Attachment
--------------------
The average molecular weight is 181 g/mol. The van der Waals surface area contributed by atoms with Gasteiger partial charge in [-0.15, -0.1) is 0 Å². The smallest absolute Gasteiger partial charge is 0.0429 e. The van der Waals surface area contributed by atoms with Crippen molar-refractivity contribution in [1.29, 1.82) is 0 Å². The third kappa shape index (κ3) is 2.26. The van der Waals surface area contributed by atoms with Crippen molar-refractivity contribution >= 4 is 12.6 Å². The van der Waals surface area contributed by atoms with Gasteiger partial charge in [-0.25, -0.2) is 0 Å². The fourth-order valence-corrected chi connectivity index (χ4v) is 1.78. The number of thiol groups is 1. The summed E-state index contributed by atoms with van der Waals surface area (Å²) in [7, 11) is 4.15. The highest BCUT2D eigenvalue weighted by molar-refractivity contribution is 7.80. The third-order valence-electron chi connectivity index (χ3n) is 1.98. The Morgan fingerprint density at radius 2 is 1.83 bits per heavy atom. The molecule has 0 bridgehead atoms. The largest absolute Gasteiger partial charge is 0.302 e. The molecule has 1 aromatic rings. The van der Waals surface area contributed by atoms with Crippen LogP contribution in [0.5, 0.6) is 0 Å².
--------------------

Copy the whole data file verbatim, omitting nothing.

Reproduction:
The average molecular weight is 181 g/mol. The van der Waals surface area contributed by atoms with Gasteiger partial charge in [-0.15, -0.1) is 0 Å². The smallest absolute Gasteiger partial charge is 0.0429 e. The van der Waals surface area contributed by atoms with Crippen molar-refractivity contribution in [1.29, 1.82) is 0 Å². The third kappa shape index (κ3) is 2.26. The van der Waals surface area contributed by atoms with Crippen molar-refractivity contribution >= 4 is 12.6 Å². The van der Waals surface area contributed by atoms with Gasteiger partial charge in [-0.25, -0.2) is 0 Å². The fourth-order valence-corrected chi connectivity index (χ4v) is 1.78. The number of thiol groups is 1. The summed E-state index contributed by atoms with van der Waals surface area (Å²) in [7, 11) is 4.15. The highest BCUT2D eigenvalue weighted by molar-refractivity contribution is 7.80. The third-order valence-electron chi connectivity index (χ3n) is 1.98. The Morgan fingerprint density at radius 2 is 1.83 bits per heavy atom. The molecule has 0 bridgehead atoms. The largest absolute Gasteiger partial charge is 0.302 e. The molecule has 1 aromatic rings. The van der Waals surface area contributed by atoms with Crippen LogP contribution in [0.5, 0.6) is 0 Å².